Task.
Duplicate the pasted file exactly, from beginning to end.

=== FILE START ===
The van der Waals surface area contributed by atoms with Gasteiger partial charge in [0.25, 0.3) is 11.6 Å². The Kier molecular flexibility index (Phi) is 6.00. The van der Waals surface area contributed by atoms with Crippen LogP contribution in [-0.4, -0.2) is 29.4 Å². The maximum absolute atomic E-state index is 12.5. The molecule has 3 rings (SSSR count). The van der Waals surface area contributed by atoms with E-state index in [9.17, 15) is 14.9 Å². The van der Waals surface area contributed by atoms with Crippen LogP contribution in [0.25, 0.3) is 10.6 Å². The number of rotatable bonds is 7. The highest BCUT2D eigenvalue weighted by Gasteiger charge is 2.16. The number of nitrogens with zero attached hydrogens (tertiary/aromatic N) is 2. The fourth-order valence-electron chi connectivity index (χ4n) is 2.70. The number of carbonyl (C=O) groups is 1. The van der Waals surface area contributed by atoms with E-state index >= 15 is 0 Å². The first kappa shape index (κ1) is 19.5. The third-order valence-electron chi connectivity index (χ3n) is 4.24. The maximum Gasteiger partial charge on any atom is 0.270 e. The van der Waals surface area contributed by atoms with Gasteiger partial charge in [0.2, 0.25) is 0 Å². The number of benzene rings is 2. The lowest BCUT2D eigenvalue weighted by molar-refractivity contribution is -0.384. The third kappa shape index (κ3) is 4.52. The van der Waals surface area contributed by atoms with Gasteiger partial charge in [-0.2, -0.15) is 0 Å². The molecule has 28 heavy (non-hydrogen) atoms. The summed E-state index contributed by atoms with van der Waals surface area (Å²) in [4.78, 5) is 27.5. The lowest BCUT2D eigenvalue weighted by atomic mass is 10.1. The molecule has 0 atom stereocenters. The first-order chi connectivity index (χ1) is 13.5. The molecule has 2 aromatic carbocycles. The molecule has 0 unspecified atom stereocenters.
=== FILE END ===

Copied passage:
The van der Waals surface area contributed by atoms with Gasteiger partial charge in [0.25, 0.3) is 11.6 Å². The Kier molecular flexibility index (Phi) is 6.00. The van der Waals surface area contributed by atoms with Crippen LogP contribution in [-0.4, -0.2) is 29.4 Å². The maximum absolute atomic E-state index is 12.5. The molecule has 3 rings (SSSR count). The van der Waals surface area contributed by atoms with E-state index in [9.17, 15) is 14.9 Å². The van der Waals surface area contributed by atoms with Crippen LogP contribution in [0.25, 0.3) is 10.6 Å². The number of rotatable bonds is 7. The highest BCUT2D eigenvalue weighted by Gasteiger charge is 2.16. The number of nitrogens with zero attached hydrogens (tertiary/aromatic N) is 2. The fourth-order valence-electron chi connectivity index (χ4n) is 2.70. The number of carbonyl (C=O) groups is 1. The van der Waals surface area contributed by atoms with E-state index >= 15 is 0 Å². The first kappa shape index (κ1) is 19.5. The third-order valence-electron chi connectivity index (χ3n) is 4.24. The maximum Gasteiger partial charge on any atom is 0.270 e. The van der Waals surface area contributed by atoms with Gasteiger partial charge in [0.2, 0.25) is 0 Å². The number of benzene rings is 2. The lowest BCUT2D eigenvalue weighted by molar-refractivity contribution is -0.384. The third kappa shape index (κ3) is 4.52. The van der Waals surface area contributed by atoms with Gasteiger partial charge in [-0.2, -0.15) is 0 Å². The molecule has 28 heavy (non-hydrogen) atoms. The summed E-state index contributed by atoms with van der Waals surface area (Å²) in [4.78, 5) is 27.5. The lowest BCUT2D eigenvalue weighted by atomic mass is 10.1. The molecule has 0 atom stereocenters. The first-order chi connectivity index (χ1) is 13.5. The molecule has 2 aromatic carbocycles. The molecule has 0 unspecified atom stereocenters.